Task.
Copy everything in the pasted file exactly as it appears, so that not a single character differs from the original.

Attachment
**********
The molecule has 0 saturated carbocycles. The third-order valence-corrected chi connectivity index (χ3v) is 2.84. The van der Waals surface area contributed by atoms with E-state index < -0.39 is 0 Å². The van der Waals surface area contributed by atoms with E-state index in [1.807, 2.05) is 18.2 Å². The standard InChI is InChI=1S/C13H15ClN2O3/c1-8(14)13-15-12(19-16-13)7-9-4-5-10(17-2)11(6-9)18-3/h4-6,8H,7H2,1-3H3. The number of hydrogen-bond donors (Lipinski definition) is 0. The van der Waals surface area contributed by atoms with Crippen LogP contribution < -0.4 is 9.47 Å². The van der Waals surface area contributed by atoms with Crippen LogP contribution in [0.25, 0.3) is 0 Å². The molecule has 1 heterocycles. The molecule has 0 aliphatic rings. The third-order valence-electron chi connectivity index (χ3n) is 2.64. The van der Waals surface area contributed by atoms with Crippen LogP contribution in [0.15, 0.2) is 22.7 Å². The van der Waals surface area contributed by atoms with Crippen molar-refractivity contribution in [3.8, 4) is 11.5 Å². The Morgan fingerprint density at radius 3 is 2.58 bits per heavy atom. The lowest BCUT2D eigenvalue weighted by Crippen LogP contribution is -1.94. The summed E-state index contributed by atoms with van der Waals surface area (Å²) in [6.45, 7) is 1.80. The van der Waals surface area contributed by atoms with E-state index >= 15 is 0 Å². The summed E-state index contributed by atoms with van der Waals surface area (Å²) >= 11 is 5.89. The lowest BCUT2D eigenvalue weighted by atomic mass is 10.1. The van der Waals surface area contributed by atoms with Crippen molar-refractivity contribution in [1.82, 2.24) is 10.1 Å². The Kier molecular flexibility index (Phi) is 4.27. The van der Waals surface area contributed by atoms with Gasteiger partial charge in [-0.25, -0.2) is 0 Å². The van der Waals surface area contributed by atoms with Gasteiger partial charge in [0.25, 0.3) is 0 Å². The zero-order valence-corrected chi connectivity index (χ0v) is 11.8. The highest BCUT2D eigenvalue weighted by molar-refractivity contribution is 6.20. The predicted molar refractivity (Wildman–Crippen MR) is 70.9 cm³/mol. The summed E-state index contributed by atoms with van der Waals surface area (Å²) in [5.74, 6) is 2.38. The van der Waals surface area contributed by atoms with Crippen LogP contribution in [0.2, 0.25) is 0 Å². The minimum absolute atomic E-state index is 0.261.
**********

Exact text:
The molecule has 0 saturated carbocycles. The third-order valence-corrected chi connectivity index (χ3v) is 2.84. The van der Waals surface area contributed by atoms with E-state index < -0.39 is 0 Å². The van der Waals surface area contributed by atoms with E-state index in [1.807, 2.05) is 18.2 Å². The standard InChI is InChI=1S/C13H15ClN2O3/c1-8(14)13-15-12(19-16-13)7-9-4-5-10(17-2)11(6-9)18-3/h4-6,8H,7H2,1-3H3. The number of hydrogen-bond donors (Lipinski definition) is 0. The van der Waals surface area contributed by atoms with Crippen LogP contribution < -0.4 is 9.47 Å². The van der Waals surface area contributed by atoms with Crippen LogP contribution in [0.25, 0.3) is 0 Å². The molecule has 1 heterocycles. The molecule has 0 aliphatic rings. The third-order valence-electron chi connectivity index (χ3n) is 2.64. The van der Waals surface area contributed by atoms with Crippen LogP contribution in [0.15, 0.2) is 22.7 Å². The van der Waals surface area contributed by atoms with Crippen molar-refractivity contribution in [3.8, 4) is 11.5 Å². The Morgan fingerprint density at radius 3 is 2.58 bits per heavy atom. The lowest BCUT2D eigenvalue weighted by Crippen LogP contribution is -1.94. The summed E-state index contributed by atoms with van der Waals surface area (Å²) in [6.45, 7) is 1.80. The van der Waals surface area contributed by atoms with E-state index >= 15 is 0 Å². The summed E-state index contributed by atoms with van der Waals surface area (Å²) >= 11 is 5.89. The lowest BCUT2D eigenvalue weighted by atomic mass is 10.1. The van der Waals surface area contributed by atoms with Crippen molar-refractivity contribution in [1.82, 2.24) is 10.1 Å². The Kier molecular flexibility index (Phi) is 4.27. The van der Waals surface area contributed by atoms with Gasteiger partial charge in [-0.25, -0.2) is 0 Å². The van der Waals surface area contributed by atoms with Gasteiger partial charge in [0.25, 0.3) is 0 Å². The zero-order valence-corrected chi connectivity index (χ0v) is 11.8. The highest BCUT2D eigenvalue weighted by molar-refractivity contribution is 6.20. The predicted molar refractivity (Wildman–Crippen MR) is 70.9 cm³/mol. The summed E-state index contributed by atoms with van der Waals surface area (Å²) in [5.74, 6) is 2.38. The van der Waals surface area contributed by atoms with Crippen LogP contribution in [0.2, 0.25) is 0 Å². The minimum absolute atomic E-state index is 0.261.